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Draft History Lessons: A Look Back at the 2000 Buccaneer Draft

Was Keyshawn Johnson worth the treasure chest the Bucs had to part with to acquire him?  The Lombardi Trophy makes it hard to argue he wasn't.
Was Keyshawn Johnson worth the treasure chest the Bucs had to part with to acquire him? The Lombardi Trophy makes it hard to argue he wasn't.

If you'd ask any Buccaneer fan or media member about the direction of the Tampa Bay Buccaneers, the response is probably going to include something less than sunshine and rainbows.  Obviously 3-13 will do that for you.  As such, fans and ownership alike look towards the future, towards making the right personnel moves and finding and plugging in the right building blocks that will flip the script on the Bucs' ill fortunes and make this team successful for years to come.  As our front office has hammered into our brains recently, that change will come through apt moves in the draft.

So the question remains: how well has our front office done in assessing talent and making selections over the past several years?  Has our scouting department done a good job seeking out and identifying good players?  Is the draft a primary reason that we've wound up at or near the basement of the NFL pecking chain?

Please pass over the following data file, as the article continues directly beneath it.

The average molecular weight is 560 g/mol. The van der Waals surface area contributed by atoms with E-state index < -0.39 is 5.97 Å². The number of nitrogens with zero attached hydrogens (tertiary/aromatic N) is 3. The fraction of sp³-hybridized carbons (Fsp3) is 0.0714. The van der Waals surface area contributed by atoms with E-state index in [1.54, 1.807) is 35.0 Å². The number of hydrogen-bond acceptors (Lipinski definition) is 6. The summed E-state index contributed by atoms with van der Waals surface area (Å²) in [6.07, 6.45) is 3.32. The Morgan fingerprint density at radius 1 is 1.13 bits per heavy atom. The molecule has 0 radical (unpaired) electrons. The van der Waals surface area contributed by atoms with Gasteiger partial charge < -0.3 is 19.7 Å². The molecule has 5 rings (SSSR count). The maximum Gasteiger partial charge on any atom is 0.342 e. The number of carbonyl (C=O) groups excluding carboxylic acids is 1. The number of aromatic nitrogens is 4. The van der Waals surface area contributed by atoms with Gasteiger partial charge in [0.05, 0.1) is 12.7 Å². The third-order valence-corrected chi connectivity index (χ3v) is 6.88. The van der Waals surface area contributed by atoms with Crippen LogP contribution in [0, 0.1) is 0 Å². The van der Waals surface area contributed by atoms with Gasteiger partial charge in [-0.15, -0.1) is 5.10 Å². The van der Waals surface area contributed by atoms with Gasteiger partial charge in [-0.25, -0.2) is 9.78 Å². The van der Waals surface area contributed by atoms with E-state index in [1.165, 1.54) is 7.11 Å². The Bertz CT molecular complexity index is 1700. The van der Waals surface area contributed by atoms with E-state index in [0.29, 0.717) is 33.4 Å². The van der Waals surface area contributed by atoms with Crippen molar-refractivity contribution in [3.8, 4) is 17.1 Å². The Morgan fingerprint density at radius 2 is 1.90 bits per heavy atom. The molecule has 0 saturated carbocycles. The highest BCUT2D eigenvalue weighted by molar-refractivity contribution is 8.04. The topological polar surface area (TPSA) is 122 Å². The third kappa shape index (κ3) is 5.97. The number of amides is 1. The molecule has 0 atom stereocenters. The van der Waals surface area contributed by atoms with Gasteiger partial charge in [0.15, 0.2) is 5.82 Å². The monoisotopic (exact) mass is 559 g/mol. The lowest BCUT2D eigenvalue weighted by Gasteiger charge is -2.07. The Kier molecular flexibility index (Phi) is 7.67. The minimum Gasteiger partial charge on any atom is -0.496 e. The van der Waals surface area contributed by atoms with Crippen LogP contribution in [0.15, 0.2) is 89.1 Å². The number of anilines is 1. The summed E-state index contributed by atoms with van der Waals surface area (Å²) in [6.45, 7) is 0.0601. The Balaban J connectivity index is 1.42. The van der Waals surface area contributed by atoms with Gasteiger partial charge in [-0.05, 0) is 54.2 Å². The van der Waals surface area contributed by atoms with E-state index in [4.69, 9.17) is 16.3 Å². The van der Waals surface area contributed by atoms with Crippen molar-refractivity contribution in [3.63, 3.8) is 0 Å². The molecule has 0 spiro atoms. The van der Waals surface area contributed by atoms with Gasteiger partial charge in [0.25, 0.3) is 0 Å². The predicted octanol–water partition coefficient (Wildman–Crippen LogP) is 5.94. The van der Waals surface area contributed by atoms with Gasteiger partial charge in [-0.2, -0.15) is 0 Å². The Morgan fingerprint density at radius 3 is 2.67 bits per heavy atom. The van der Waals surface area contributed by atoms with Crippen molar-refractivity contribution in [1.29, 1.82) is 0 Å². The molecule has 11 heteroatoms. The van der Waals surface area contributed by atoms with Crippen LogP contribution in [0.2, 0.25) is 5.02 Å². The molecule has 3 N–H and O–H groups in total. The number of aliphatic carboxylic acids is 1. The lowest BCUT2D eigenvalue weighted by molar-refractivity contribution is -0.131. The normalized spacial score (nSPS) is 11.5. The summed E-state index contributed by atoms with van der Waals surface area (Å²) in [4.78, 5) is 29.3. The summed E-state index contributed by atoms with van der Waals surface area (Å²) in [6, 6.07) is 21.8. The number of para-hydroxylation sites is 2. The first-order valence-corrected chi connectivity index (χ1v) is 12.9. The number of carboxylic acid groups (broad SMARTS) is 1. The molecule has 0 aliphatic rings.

This is the starting point in our attempt to evaluate and answer some of those questions.  Here at Buc'Em, we'll take a look back at the last 10 NFL Drafts, specifically analyzing the selections the Buccaneers made, how well they worked out, the gems they discovered, and who they missed out on.  It's not an attempt to second-guess and be overly-critical of our former and current front office, but rather is an attempt to discuss the decisions they made and debate the reasons they made them.